Part 2: Everyone is Reachable: An Interview With Al Campa, CEO
Last week, I posted the first part of my conversation with Al Campa, CEO of Reachable, a social business solution that leverages your personal contacts with a database of over 65 million business people. He talked about how quality connections in reachable networks can help build your marketing and sales volume. If you missed it, you can catch it here.
In this second part, he explains the impact of social media on both individual and corporate brands. Take a look.
There’s been a lot in the news about how social media is being used to screen potential job candidates, which has been unsettling for some people. Social seems to have blurred the lines between people’s personal lives and professional lives.
People are getting smarter all the time about how to get information. I remember hearing Eric Schmidt (executive chairman of Google) talk once, and someone asked him how to protect information. He said if you really want to protect it, don’t put it on a computer. He wasn’t specifically talking about “online” even—he meant don’t put it on a computer at all.
So that’s the world we live in. If you put something on Facebook, Google or even just on your computer, it’s “public.” And it does have ramifications for people who are trying to get jobs and seek employment.
I saw someone on Facebook say once, “I’m going to get super drugged up today.” And someone else responded asking, “Why do you want to be a cop then?” You have to keep your private stuff private—either don’t do it, or keep it off your computer. Once it’s there, it’s there for good. I mean, you can delete tweets, but Google has indexed them all. It’s a little like when we thought our phone calls were private, but then along came caller ID. If you want privacy, don’t put your stuff out there.
So people have the ability to put their whole persona online—but you’re saying, maybe that’s not such a good idea?
Well, there comes a time when you have to say, enough is enough. I was considering hiring someone once, and when I looked at his activity on social media, it seemed like he was on Facebook all day long. He was a pretty high-powered guy, but his Facebook activity lowered my view of him. Same thing about Twitter—you have to be careful how much you tweet. Too much of a good thing is bad. It’s like getting a resume that’s ten pages long. Resumes should be one to two pages, three at the most. When you see too much, it’s a red flag. On social media, too much is definitely a problem. Plus, there is the privacy issue—once something is out there, it’s out there. There is no taking it back.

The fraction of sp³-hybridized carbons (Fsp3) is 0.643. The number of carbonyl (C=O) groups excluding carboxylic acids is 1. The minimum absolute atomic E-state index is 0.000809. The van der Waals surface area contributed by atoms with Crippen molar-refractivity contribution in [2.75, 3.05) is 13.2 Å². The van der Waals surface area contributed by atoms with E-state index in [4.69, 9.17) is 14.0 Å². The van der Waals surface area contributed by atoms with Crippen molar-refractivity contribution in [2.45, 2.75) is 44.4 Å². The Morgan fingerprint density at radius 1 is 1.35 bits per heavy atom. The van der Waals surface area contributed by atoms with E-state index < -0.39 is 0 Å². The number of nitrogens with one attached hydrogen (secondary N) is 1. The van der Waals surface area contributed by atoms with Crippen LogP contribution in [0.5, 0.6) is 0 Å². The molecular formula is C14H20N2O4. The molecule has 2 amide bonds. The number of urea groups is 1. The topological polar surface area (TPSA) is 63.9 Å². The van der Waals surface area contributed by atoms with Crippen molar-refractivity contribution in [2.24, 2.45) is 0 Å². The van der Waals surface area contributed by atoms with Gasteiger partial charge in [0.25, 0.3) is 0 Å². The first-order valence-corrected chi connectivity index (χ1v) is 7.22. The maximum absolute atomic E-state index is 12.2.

Walk me through the process of leveraging your social network into something that is useful for sales growth.
There are two things you can do. One, you should have a comprehensive online record of your direct network—everyone that you feel comfortable reaching out to. People you can connect with tomorrow. Most people have connections in their email contacts, LinkedIn, Facebook and Twitter, but they’re all over the place. We want to grab all these connections and put them in one place.
Given our database of over 15 million people, we can connect with historical data so that all of your connections and relationships make sense. We make sure that you have everyone in your network accessible and easy to manage across all the different channels.